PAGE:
This research focused on the role of Toll-like Receptor 2 (TLR 2) in the development of adipose inflammation in obesity. Both Toll-like Receptor 4 and Toll-like Receptor 2 have been shown to
be critical components of the innate immune response to bacterial pathogens. Moreover, TLR 4 has been shown to bind saturated fats directly and develop an inflammatory response. Knowing the similarities in function between TLR 2 and 4, TLR 2 was hypothesized to be required for the production of inflammation in adipose tissue in response to a diet high in saturated fat. In a similar fashion, RNA of several inflammatory cytokines was measured quantitatively using realtime-PCR once cDNA templates were synthesized. Tissue was harvested from wild type and TLR-2 -/- mice, which were fed either a control or a high fat diet. Although inflammation was not completely absent in the TLR-2 -/- mice, results showed the receptor has a role in regulating tumor necrosis factor and Interleukin 10 in acute obesity in response to a diet high in saturated fat.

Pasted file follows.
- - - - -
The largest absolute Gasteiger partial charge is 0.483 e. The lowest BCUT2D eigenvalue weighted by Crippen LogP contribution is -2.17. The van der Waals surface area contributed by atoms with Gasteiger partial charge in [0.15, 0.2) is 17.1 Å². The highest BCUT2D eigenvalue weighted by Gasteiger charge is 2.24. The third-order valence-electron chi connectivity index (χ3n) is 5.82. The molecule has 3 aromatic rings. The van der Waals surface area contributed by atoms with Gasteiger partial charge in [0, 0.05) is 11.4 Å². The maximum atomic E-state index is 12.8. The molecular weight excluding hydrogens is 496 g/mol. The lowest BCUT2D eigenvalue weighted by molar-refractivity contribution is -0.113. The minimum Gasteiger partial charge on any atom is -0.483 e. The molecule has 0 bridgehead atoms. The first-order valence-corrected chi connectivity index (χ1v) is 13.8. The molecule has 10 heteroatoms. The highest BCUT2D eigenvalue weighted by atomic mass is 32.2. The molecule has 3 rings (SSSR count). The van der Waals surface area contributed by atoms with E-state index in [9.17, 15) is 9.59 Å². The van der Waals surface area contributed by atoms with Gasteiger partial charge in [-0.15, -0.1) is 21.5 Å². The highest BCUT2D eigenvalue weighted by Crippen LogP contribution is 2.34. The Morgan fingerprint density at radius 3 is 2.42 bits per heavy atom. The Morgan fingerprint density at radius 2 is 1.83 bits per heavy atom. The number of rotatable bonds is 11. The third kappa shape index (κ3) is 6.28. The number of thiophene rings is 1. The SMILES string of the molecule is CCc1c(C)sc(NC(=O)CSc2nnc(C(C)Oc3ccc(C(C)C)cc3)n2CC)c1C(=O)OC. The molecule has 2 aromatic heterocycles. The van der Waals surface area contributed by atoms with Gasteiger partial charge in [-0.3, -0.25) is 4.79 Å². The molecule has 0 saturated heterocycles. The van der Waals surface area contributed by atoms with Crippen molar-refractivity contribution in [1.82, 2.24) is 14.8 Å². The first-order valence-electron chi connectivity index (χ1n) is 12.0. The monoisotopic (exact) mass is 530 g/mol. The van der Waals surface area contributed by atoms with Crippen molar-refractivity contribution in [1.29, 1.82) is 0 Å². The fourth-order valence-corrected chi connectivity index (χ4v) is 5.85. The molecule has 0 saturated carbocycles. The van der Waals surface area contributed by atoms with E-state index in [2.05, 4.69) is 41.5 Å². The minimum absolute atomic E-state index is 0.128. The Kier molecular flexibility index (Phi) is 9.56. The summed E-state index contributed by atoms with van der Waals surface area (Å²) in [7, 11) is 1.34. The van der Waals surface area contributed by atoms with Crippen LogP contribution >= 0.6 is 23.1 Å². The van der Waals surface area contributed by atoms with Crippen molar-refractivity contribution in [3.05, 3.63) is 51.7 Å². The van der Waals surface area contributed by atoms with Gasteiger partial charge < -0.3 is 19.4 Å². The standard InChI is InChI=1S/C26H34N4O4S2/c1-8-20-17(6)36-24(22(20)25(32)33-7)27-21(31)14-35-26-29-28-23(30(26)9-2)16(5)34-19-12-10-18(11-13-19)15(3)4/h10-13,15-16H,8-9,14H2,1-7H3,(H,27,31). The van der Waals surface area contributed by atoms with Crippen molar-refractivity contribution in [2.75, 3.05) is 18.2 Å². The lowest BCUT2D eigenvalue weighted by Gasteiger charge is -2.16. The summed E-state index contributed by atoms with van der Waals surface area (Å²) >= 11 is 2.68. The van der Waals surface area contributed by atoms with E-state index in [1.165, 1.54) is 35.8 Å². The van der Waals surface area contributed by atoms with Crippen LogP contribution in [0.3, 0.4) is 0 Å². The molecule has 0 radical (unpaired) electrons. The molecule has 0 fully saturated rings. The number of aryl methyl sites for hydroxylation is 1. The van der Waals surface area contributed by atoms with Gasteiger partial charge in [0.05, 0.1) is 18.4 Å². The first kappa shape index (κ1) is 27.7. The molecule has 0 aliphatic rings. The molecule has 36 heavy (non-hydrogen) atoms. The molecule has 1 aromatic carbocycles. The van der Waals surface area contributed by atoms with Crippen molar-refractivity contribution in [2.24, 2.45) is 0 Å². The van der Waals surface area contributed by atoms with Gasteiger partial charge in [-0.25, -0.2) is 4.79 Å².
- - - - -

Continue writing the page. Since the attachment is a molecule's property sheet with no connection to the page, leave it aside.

Nate Olafsen, ’08 Monona, IA
Major: Biochemistry and Molecular Biology
Sponsor: Barbara Christie-Pope